Newcastle Jets


User Rating

(0 users)

Next Event
Central Coast Mariners vs Newcastle Jets (08 Oct)

Head Coach

Arthur Thomas Papastamatis

Recent Form ➡
  W      D      L      W      L    

2000 (22 years old)


Hunter Stadium
(33,000 Capacity)

Jersey or Equipment Clearart

New Lambton, Newcastle, New South Wales, Australia


Australian A-League

Last Edit
curswine: 04/Aug/22
Home / Sport / Soccer / Australian A-League / Newcastle Jets (year 2019)

Upcoming Events
08 Oct 22 Central Coast   -  Newcastle Jets
15 Oct 22 Newcastle Jets   -  Perth Glory
22 Oct 22 Newcastle Jets   -  Wellington Phoenix
28 Oct 22 Western Sydney   -  Newcastle Jets
04 Nov 22 Melbourne Victory   -  Newcastle Jets

Latest Results
30 Jul 22 Newcastle Jets  0 - 2  Adelaide United
12 May 22 Newcastle Jets  3 - 1  Perth Glory
07 May 22 Central Coast  2 - 0  Newcastle Jets
04 May 22 Newcastle Jets  1 - 1  Western United
01 May 22 Macarthur FC  0 - 3  Newcastle Jets

Available in:

Newcastle United Jets FC, commonly known as Newcastle Jets, is an Australian professional soccer club based in Newcastle, New South Wales. It competes in the country's premier competition, the A-League, under license from Football Federation Australia. The club was formed in 2000 when it joined the National Soccer League (NSL) and was one of only three former NSL clubs to compete in the A-League.

The club plays home games at Hunter Stadium. Newcastle Jets have won one A-League championship, defeating rivals Central Coast Mariners 1–0 in the 2008 A-League Grand Final. In 2009, Newcastle competed in the AFC Champions League for the first time, reaching the Round of 16.

Team Members
View: Thumbs Cutouts RendersSort: Positions Names Numbers


= Contract years remaining

Stadium or Home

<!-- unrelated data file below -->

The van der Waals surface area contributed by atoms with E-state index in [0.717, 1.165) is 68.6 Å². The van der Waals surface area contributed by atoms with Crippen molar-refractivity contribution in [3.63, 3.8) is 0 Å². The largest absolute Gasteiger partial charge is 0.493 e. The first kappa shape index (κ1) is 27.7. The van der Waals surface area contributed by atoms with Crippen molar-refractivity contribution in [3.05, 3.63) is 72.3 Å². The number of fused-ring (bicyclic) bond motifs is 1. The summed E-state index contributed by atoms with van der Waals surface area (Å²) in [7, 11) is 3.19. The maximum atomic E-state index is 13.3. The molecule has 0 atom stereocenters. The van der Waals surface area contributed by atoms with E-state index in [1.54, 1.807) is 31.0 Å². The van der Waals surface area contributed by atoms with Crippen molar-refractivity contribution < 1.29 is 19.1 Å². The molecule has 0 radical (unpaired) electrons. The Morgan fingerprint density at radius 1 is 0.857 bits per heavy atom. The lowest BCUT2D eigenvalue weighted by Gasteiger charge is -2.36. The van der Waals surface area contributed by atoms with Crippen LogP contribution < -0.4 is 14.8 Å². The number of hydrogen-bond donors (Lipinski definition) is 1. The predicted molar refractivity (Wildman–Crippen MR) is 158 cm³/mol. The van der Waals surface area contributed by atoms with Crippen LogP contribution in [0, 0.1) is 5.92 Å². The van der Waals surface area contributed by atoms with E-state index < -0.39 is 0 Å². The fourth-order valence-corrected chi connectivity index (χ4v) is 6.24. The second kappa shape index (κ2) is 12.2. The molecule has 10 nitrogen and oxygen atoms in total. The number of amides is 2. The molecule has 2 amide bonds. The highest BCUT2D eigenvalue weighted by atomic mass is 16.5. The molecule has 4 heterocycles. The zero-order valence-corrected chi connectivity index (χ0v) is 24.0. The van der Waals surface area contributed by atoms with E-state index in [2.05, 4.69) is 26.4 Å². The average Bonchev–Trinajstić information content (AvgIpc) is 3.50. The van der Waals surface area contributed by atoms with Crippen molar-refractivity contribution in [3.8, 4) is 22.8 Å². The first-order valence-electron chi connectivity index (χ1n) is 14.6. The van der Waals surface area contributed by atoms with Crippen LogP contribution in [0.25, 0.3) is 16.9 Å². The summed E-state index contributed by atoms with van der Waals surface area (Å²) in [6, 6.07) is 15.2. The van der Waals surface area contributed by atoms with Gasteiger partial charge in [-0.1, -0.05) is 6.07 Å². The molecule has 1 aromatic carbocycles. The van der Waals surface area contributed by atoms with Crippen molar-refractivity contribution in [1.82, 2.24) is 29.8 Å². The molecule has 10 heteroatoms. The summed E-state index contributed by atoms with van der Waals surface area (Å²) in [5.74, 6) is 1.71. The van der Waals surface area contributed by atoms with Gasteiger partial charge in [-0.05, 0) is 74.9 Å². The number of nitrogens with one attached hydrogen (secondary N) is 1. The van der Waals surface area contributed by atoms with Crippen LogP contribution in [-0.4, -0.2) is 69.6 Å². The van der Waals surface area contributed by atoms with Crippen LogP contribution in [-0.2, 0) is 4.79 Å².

Hunter Stadium is a multi-purpose sports stadium located in Newcastle, Australia. The ground is home to the Newcastle Knights (National Rugby League) and Newcastle Jets FC (A-League). It is owned by the New South Wales government and administered by the Hunter Region Sporting Venues Authority. Due to past sponsorship deals, the ground has been previously known as Marathon Stadium, EnergyAustralia Stadium and Ausgrid Stadium. Newcastle International Sports Centre is also known as Newcastle Stadium when in use during AFC competitions due to conflicting sponsorship reasons.
Work began on the stadium on 1 December 1967, and was officially opened by Queen Elizabeth II on 10 April 1970. It was originally known as the International Sports Centre, and is still part of the ISC complex to this day. The playing surface back then was originally oval shaped to allow both codes of rugby, soccer and cricket to be able to make use of it.

The Knights secured a lease on the stadium in 1986, and converted it from an oval to a rectangle layout. During the 1988 Great Britain Lions tour, the Newcastle Knights, in their first season, hosted a match at the ground.

In 1992, local tyre outlet Marathon Tyres became the naming rights sponsor for the stadium, and it was renamed Marathon Stadium. Towards the end of 2001, energy supplier EnergyAustralia took over naming rights, and thus the stadium became EnergyAustralia Stadium. In February 2011 it was announced that the stadium would be renamed to "Ausgrid Stadium" after EnergyAustralia was renamed "Ausgrid".

Before redevelopment, the stadium had a capacity of 28,000, including 5,000 in the main grandstand. The ground attendance record for a sporting event is 32,642, which was set when the Knights took on the Manly-Warringah Sea Eagles in July 1995. Despite a lack of incidents, police subsequently asked for the allowed capacity to be lowered for reasons of safety.

Following the retirement of former Knights captain Andrew Johns, the new eastern grandstand was renamed The Andrew Johns Stand in honour of Johns in front of a packed crowd before the Knights vs Brisbane Broncos NRL match on Sunday 22 April 2007.

The name (Newcastle International Sports Centre) is used primarily by those who wish to mention stadiums by original names, such as non-commercial organisations like the Australian Broadcasting Corporation, and those with other corporate interests such as FIFA or the Asian Football Confederation.



Other Links